Mar 30, 2013

Passover...It's Smokin'!

Israeli children smoke cigarettes during another Jewish holiday--Purim. Smoking cigarettes is one of 
the celebratory rituals of the holiday, even amongst youngsters.  Purim, many argue, is how most
Israeli smokers begin a lifetime smoking habit. Creepy-ass photo via Associated Press. 

Welcome to my Passover post.

Yeah, yeah, I realize I'm almost a week late, but fuck it, I've never been a practicing Jew a day in my life.  Why, as a kid I'd only know it was Pesach when food service would break out the Rokeach matzo in the school cafeteria (prompting my friend Shana to complain about the goyim happily eating that shit when, unlike her, they could be enjoying a nice turkey sandwich or a slice of pizza).  Indeed, my only experience with formal Judaism was at weddings, funerals, and bar mitzvahs (bar mitzvahs being the most painful to sit through).  Oh, and there were the one or two instances when I somehow randomly ended up at the house of a deeply religious friend or distant relative for a Shabbat dinner or a seder.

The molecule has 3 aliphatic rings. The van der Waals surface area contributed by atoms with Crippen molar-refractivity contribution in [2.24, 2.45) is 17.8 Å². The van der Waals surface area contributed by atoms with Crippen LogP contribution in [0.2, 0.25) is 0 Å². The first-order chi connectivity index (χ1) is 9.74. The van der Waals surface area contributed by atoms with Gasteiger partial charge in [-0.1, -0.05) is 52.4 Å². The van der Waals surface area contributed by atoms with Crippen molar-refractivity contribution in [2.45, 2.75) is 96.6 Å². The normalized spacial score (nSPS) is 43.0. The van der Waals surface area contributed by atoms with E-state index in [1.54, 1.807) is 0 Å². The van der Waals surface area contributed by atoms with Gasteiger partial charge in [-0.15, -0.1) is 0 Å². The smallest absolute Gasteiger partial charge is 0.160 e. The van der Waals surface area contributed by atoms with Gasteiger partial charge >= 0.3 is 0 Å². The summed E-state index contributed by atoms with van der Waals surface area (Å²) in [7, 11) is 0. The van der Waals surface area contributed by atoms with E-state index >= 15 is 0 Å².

Take for example, one Passover when I was a kid, when a woman named Miriam invited my family to her home for the holiday.  To this day I am not really clear as to why we were there, or even who this Miriam woman was to begin with.  From what I gather, she was a distant relative, not by blood but by marriage--the cousin of the husband of one of my grandmother's sisters, or something like that.  I had never seen her before, and I never saw her again after that evening, but somehow, at some point, someone decided it was a good idea for our polar-opposite families to break matzo together.

And it was pretty intense.

Miriam's family was strict orthodox, the kind that had not only had two sets of plates but also two separate dishwashers, one labeled for dairy and the other one for meat. You know, just as the Old Testament tells us our high-efficiency dishwashers must be labeled.